On a beautiful Sunday morning at Brideshead Castle, Sebastian Flyte breaks off a desultory conversation about religion and morality because he wants to immerse himself in the scandal sheets: "He turned back to the pages of the News of the World and said, 'Another naughty scout-master … oh, don't be a bore, Charles, I want to read about a woman in Hull who's been using an instrument … thirty-eight other cases were taken into consideration in sentencing her to six months—golly!"
As my colleague Anne Applebaum pointed out elsewhere in Slate, in his essay "Decline of the English Murder," George Orwell knew exactly how to set the scene for a pleasurable reverie on human wickedness:
It is Sunday afternoon, preferably before the war. The wife is already asleep in the armchair, and the children have been sent out for a nice long walk. You put your feet up on the sofa, settle your spectacles on your nose, and open the News of the World. … In these blissful circumstances, what is it that you want to read about?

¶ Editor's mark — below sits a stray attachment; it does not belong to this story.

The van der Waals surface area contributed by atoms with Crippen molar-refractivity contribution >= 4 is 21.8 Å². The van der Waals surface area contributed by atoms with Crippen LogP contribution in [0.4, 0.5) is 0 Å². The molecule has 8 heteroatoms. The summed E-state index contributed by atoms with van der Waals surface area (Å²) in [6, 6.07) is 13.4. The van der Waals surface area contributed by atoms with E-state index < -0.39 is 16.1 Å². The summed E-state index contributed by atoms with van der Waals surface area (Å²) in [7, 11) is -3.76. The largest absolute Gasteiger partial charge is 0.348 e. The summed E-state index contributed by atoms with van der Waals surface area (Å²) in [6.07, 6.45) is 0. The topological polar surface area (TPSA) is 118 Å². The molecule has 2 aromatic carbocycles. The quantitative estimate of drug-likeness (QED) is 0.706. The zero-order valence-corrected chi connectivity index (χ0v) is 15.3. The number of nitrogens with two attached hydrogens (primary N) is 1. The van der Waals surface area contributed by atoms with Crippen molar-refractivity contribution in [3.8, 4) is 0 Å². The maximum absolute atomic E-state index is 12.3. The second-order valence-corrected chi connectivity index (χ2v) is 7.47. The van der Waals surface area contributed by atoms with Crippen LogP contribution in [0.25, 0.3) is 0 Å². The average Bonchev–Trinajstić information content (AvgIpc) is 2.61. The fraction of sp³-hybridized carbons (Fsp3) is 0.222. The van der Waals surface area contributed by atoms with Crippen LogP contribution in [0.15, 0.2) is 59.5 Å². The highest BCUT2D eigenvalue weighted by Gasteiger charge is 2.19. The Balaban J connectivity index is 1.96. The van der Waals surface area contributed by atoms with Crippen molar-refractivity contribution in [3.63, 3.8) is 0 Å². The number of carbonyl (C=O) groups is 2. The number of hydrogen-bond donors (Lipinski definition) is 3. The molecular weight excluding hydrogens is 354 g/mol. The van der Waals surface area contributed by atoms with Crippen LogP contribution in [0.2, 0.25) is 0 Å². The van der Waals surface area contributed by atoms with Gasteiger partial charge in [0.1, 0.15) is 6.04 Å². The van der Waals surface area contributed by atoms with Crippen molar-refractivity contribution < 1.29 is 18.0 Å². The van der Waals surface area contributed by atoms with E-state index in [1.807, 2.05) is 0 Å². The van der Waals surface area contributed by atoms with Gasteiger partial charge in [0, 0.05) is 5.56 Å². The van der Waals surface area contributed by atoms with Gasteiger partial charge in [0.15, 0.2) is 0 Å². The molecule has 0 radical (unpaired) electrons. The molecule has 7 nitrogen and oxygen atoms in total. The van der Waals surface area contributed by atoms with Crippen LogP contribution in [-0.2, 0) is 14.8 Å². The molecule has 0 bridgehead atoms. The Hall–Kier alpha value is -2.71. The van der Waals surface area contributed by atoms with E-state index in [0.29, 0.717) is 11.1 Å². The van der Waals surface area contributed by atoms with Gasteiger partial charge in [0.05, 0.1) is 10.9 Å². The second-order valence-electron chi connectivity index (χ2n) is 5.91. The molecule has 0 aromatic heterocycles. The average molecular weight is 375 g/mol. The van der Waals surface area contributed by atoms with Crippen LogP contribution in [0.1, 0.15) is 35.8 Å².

Orwell's answer—"Naturally, about a murder"—differs significantly from Evelyn Waugh's preference for sexual deviance. And you'll perhaps notice that both authors, or their characters, are consciously "slumming" it by picking up a newspaper that was intended for the less-literate elements of the proletariat. But for decades, in fact since well back into the mid-Victorian epoch, the News of the World was the winning formula for the depiction of crime and squalor and vice. The brilliance of the formula lay in its venerable hypocrisy; actually in two distinct kinds of venerable hypocrisy. First, the sad news of human frailty was not bugled with lurid and sensational tactics. It was laid out more in sorrow than in anger, published on a Sabbath day that was still full of legal and moral force, and strove to show how easy was the fall from grace. Second, and in keeping, its reporters and editors took a very high moral tone. They would take the investigation of a brothel, say, only so far. Once a certain point of complicity had been reached, there would appear a phrase that became celebrated both in print and in court. "At this stage," the reporter would solemnly intone, "I made an excuse and left." This degree of detachment was thought essential to the proper conduct of business.